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stranger
10-23-2007, 19:11
I love regular photography and have a Canon Digital RebelXT. I picked up a Digital Elph with an underwater housing. As you'd expect, the pictures are pretty close to plain sucking.

I'm really hoping to pick up a setup for some better shots and practice. Hopefully I'll eventually have some shots that I can print out, frame and hang on the wall.

Any pointers or suggestions for a newbie?

RoadRacer1978
10-23-2007, 19:20
Hello and welcome to the forums. There are quite a few here that take some amazing photos and I'm sure they would be more than happy to help ya out. Post your questions and search the Underwater Photo Threads.

BobArnold8265
10-24-2007, 13:04
Here are just some basic pointers that might help.

1. With your current set-up, you need to get very close to your subject (no more than 3 to 4 feet away). This is for two reasons. A. To minimize the number of particles between you and your subject. B. The flash that's built into your camera is pretty weak and won't carry more than 3 to 4 feet underwater.

2. Consider buying a strobe to help with the lighting. This will allow you to get a little further away from your subject by providing more light and also by allowing you to angle the strobe in a way that minimizes backscatter (the reflection of your flash off of the particles in the water)

3. If you don't have the money for a strobe right now, try a red filter. This should greatly help with your color balance down to about 60 feet. Beyond that and red filters are not very effective.

These are just basic suggestions that might help. Practice is ultimately what's going to help you the most.

gibson1525
10-25-2007, 07:55
bob is right. i'm also relatively new to the UW photography world and i was amazed at how close you have to be to come out with good pictures. and the strobe helps things exponentially.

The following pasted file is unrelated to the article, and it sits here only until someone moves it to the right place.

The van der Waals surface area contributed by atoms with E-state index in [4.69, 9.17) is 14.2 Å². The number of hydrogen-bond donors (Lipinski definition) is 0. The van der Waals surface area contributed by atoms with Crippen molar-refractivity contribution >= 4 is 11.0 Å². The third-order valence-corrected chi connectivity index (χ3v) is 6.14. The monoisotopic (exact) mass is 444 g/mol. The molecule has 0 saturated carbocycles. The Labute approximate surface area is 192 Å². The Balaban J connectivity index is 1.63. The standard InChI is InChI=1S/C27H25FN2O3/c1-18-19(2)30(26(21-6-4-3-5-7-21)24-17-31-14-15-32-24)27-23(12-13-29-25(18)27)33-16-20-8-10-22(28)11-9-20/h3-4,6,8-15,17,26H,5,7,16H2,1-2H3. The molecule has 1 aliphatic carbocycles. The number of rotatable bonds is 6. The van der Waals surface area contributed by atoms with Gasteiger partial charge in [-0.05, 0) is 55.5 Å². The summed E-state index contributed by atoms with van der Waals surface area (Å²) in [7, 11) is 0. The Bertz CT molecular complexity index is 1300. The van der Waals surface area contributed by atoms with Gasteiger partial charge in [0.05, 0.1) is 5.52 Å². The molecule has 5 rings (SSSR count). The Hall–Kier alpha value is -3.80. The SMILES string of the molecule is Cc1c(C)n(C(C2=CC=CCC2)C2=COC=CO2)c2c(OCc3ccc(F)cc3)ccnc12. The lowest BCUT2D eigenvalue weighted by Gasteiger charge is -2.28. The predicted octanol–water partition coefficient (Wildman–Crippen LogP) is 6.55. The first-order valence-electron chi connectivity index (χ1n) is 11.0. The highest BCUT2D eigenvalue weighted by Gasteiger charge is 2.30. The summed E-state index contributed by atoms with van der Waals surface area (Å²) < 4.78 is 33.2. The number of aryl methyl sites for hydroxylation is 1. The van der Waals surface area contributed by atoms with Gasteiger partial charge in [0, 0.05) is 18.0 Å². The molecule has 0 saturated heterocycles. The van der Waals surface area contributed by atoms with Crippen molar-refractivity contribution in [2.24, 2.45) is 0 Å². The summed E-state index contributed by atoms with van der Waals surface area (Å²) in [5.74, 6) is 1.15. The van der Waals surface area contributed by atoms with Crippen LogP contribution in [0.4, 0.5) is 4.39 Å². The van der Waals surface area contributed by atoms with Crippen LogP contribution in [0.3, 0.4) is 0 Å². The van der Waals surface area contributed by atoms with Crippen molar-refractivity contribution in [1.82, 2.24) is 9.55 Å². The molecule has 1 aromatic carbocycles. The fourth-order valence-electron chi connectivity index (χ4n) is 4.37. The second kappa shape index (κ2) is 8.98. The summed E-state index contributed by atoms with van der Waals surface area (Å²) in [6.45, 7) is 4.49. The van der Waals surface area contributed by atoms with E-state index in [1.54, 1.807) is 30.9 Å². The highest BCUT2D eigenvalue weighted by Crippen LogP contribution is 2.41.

bob-about the red filter-i've always wanted to try one out on safety stops just to see the difference, any suggestions on where to get one and what the best way to attach it to a sea &sea 8000g is?

bversteegh
10-27-2007, 22:26
Have you watched ebay for an Ikelite housing for your Rebel? Should be able to pick up a used housing for under 1000. Not cheap, but if you want nice pictures, you'll never regret shooting a DSLR.

External strobes are essential IMHO for quality pictures, natural lighting is just to fickle; and filters are only useful in certain lighting conditions.

OK - secret to good pictures. Get close, then get closer still. Compose using the rule of thirds - divide the scene in your mind with a tic tac toe drawing, and put the focal point (the eye if shooting a critter or fish) at one of intersections between the lines. Shoot up or horizontal whenever possible. Shooting down rarely produces a quality picture.

Consider your negative space (anything that isn't the subject). Try to separate the subject from the background - lowering the f/stop helps blur the background. Conversely, if you are shooting extreme macro with high mag, shoot a high f/number to maximize your depth of field (f/20 or above - have to have a strobe)

If shooting wide angle, make sure and get some nice blue water in the background, and a sunburst also adds some character.

OK - that primer is the highlight of the multiple books I have read. I highly recommend getting a good book on uw photography; I have learned a lot from these books. here is one of my favorites:

Amazon.com: The Underwater Photographer, Second Edition: Books: MARTIN EDGE (http://www.amazon.com/Underwater-Photographer-Second-MARTIN-EDGE/dp/0240515811/ref=si3_rdr_bb_product/104-0786080-0509567)